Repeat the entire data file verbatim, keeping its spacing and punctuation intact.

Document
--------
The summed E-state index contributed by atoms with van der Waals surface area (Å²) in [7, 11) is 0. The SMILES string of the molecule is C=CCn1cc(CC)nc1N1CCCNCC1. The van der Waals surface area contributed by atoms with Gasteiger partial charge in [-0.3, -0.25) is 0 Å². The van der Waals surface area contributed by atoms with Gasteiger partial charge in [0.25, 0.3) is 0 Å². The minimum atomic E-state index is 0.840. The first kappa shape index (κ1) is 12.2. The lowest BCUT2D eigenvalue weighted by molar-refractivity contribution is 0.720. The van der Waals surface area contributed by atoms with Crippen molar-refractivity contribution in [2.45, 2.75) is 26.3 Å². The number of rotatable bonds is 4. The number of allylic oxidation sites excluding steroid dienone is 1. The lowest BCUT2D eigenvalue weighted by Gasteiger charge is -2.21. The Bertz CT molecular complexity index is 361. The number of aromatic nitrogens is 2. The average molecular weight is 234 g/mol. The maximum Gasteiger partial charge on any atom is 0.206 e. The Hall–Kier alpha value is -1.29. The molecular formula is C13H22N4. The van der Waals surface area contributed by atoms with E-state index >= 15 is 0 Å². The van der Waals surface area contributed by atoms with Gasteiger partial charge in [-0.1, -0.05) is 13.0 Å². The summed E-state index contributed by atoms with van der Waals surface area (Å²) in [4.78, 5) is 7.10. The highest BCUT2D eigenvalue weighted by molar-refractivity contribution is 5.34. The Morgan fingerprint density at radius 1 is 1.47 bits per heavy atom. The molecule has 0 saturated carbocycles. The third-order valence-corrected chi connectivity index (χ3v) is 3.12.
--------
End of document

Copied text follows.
The summed E-state index contributed by atoms with van der Waals surface area (Å²) in [7, 11) is 0. The SMILES string of the molecule is C=CCn1cc(CC)nc1N1CCCNCC1. The van der Waals surface area contributed by atoms with Gasteiger partial charge in [-0.3, -0.25) is 0 Å². The van der Waals surface area contributed by atoms with Gasteiger partial charge in [0.25, 0.3) is 0 Å². The minimum atomic E-state index is 0.840. The first kappa shape index (κ1) is 12.2. The lowest BCUT2D eigenvalue weighted by molar-refractivity contribution is 0.720. The van der Waals surface area contributed by atoms with Crippen molar-refractivity contribution in [2.45, 2.75) is 26.3 Å². The number of rotatable bonds is 4. The number of allylic oxidation sites excluding steroid dienone is 1. The lowest BCUT2D eigenvalue weighted by Gasteiger charge is -2.21. The Bertz CT molecular complexity index is 361. The number of aromatic nitrogens is 2. The average molecular weight is 234 g/mol. The maximum Gasteiger partial charge on any atom is 0.206 e. The Hall–Kier alpha value is -1.29. The molecular formula is C13H22N4. The van der Waals surface area contributed by atoms with E-state index >= 15 is 0 Å². The van der Waals surface area contributed by atoms with Gasteiger partial charge in [-0.1, -0.05) is 13.0 Å². The summed E-state index contributed by atoms with van der Waals surface area (Å²) in [4.78, 5) is 7.10. The highest BCUT2D eigenvalue weighted by molar-refractivity contribution is 5.34. The Morgan fingerprint density at radius 1 is 1.47 bits per heavy atom. The molecule has 0 saturated carbocycles. The third-order valence-corrected chi connectivity index (χ3v) is 3.12.